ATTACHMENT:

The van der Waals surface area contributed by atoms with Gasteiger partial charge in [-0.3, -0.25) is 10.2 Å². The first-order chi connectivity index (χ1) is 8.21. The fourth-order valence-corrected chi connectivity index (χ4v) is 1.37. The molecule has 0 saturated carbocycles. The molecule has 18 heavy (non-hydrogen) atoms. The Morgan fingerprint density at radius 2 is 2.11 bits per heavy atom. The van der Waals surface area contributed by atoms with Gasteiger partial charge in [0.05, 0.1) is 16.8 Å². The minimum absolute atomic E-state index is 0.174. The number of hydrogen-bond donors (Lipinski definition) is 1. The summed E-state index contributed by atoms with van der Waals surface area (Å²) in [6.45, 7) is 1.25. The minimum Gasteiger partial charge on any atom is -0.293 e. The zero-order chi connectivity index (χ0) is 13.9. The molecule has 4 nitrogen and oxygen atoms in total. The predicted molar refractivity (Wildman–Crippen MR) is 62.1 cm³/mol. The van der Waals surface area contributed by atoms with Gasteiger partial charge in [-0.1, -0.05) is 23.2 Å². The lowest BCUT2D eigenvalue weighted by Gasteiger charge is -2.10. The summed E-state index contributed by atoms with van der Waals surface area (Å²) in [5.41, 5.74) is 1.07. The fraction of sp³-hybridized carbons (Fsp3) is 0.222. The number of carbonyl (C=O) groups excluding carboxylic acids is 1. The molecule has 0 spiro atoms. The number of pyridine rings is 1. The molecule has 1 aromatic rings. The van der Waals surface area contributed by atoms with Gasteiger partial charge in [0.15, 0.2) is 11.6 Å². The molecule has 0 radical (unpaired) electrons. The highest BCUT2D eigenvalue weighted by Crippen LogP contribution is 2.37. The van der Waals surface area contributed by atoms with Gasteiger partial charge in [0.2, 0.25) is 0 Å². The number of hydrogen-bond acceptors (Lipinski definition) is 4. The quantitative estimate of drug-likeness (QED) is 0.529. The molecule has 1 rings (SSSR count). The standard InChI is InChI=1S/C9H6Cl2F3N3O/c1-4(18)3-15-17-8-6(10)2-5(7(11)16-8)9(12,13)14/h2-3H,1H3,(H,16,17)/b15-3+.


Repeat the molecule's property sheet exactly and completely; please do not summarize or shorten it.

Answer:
The van der Waals surface area contributed by atoms with Gasteiger partial charge in [-0.3, -0.25) is 10.2 Å². The first-order chi connectivity index (χ1) is 8.21. The fourth-order valence-corrected chi connectivity index (χ4v) is 1.37. The molecule has 0 saturated carbocycles. The molecule has 18 heavy (non-hydrogen) atoms. The Morgan fingerprint density at radius 2 is 2.11 bits per heavy atom. The van der Waals surface area contributed by atoms with Gasteiger partial charge in [0.05, 0.1) is 16.8 Å². The minimum absolute atomic E-state index is 0.174. The number of hydrogen-bond donors (Lipinski definition) is 1. The summed E-state index contributed by atoms with van der Waals surface area (Å²) in [6.45, 7) is 1.25. The minimum Gasteiger partial charge on any atom is -0.293 e. The zero-order chi connectivity index (χ0) is 13.9. The molecule has 4 nitrogen and oxygen atoms in total. The predicted molar refractivity (Wildman–Crippen MR) is 62.1 cm³/mol. The van der Waals surface area contributed by atoms with Gasteiger partial charge in [-0.1, -0.05) is 23.2 Å². The lowest BCUT2D eigenvalue weighted by Gasteiger charge is -2.10. The summed E-state index contributed by atoms with van der Waals surface area (Å²) in [5.41, 5.74) is 1.07. The fraction of sp³-hybridized carbons (Fsp3) is 0.222. The number of carbonyl (C=O) groups excluding carboxylic acids is 1. The molecule has 0 spiro atoms. The number of pyridine rings is 1. The molecule has 1 aromatic rings. The van der Waals surface area contributed by atoms with Gasteiger partial charge in [0.15, 0.2) is 11.6 Å². The molecule has 0 radical (unpaired) electrons. The highest BCUT2D eigenvalue weighted by Crippen LogP contribution is 2.37. The van der Waals surface area contributed by atoms with Gasteiger partial charge in [0.2, 0.25) is 0 Å². The number of hydrogen-bond acceptors (Lipinski definition) is 4. The quantitative estimate of drug-likeness (QED) is 0.529. The molecule has 1 rings (SSSR count). The standard InChI is InChI=1S/C9H6Cl2F3N3O/c1-4(18)3-15-17-8-6(10)2-5(7(11)16-8)9(12,13)14/h2-3H,1H3,(H,16,17)/b15-3+.